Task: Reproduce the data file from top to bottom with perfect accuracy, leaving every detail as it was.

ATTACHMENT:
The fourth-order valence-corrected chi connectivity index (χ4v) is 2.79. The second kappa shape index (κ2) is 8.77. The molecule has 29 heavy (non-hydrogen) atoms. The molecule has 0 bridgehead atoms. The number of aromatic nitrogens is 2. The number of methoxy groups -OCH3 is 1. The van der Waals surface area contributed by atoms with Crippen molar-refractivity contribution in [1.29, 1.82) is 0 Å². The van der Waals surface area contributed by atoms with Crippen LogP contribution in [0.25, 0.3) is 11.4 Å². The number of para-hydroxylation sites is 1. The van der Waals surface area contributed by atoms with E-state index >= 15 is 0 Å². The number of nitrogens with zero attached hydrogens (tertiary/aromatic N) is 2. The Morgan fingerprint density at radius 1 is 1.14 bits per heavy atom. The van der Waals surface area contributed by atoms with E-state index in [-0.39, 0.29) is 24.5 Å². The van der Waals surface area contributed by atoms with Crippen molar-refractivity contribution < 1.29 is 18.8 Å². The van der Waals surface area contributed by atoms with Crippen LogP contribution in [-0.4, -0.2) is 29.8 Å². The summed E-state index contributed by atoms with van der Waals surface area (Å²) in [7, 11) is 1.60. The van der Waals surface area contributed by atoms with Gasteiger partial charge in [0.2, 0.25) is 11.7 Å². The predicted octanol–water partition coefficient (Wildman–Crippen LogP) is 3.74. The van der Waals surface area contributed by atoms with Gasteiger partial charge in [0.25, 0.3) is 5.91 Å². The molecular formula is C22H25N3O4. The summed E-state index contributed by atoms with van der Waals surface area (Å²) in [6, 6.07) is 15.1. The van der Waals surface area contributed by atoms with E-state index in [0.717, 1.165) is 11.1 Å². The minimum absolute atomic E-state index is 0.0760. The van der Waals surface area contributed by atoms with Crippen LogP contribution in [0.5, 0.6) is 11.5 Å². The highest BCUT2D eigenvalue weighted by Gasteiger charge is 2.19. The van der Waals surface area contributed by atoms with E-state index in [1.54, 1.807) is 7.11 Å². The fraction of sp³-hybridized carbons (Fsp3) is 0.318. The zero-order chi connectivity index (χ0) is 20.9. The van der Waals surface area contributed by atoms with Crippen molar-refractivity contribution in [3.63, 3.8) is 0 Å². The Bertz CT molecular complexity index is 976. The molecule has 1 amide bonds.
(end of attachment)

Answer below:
The fourth-order valence-corrected chi connectivity index (χ4v) is 2.79. The second kappa shape index (κ2) is 8.77. The molecule has 29 heavy (non-hydrogen) atoms. The molecule has 0 bridgehead atoms. The number of aromatic nitrogens is 2. The number of methoxy groups -OCH3 is 1. The van der Waals surface area contributed by atoms with Crippen molar-refractivity contribution in [1.29, 1.82) is 0 Å². The van der Waals surface area contributed by atoms with Crippen LogP contribution in [0.25, 0.3) is 11.4 Å². The number of para-hydroxylation sites is 1. The van der Waals surface area contributed by atoms with E-state index >= 15 is 0 Å². The number of nitrogens with zero attached hydrogens (tertiary/aromatic N) is 2. The Morgan fingerprint density at radius 1 is 1.14 bits per heavy atom. The van der Waals surface area contributed by atoms with E-state index in [-0.39, 0.29) is 24.5 Å². The van der Waals surface area contributed by atoms with Crippen molar-refractivity contribution < 1.29 is 18.8 Å². The van der Waals surface area contributed by atoms with Crippen LogP contribution in [-0.4, -0.2) is 29.8 Å². The summed E-state index contributed by atoms with van der Waals surface area (Å²) in [7, 11) is 1.60. The van der Waals surface area contributed by atoms with Gasteiger partial charge in [0.2, 0.25) is 11.7 Å². The predicted octanol–water partition coefficient (Wildman–Crippen LogP) is 3.74. The van der Waals surface area contributed by atoms with Gasteiger partial charge in [0.25, 0.3) is 5.91 Å². The molecular formula is C22H25N3O4. The summed E-state index contributed by atoms with van der Waals surface area (Å²) in [6, 6.07) is 15.1. The van der Waals surface area contributed by atoms with E-state index in [0.717, 1.165) is 11.1 Å². The minimum absolute atomic E-state index is 0.0760. The van der Waals surface area contributed by atoms with Crippen LogP contribution in [0.5, 0.6) is 11.5 Å². The highest BCUT2D eigenvalue weighted by Gasteiger charge is 2.19. The van der Waals surface area contributed by atoms with E-state index in [1.54, 1.807) is 7.11 Å². The fraction of sp³-hybridized carbons (Fsp3) is 0.318. The zero-order chi connectivity index (χ0) is 20.9. The van der Waals surface area contributed by atoms with Crippen molar-refractivity contribution in [3.63, 3.8) is 0 Å². The Bertz CT molecular complexity index is 976. The molecule has 1 amide bonds.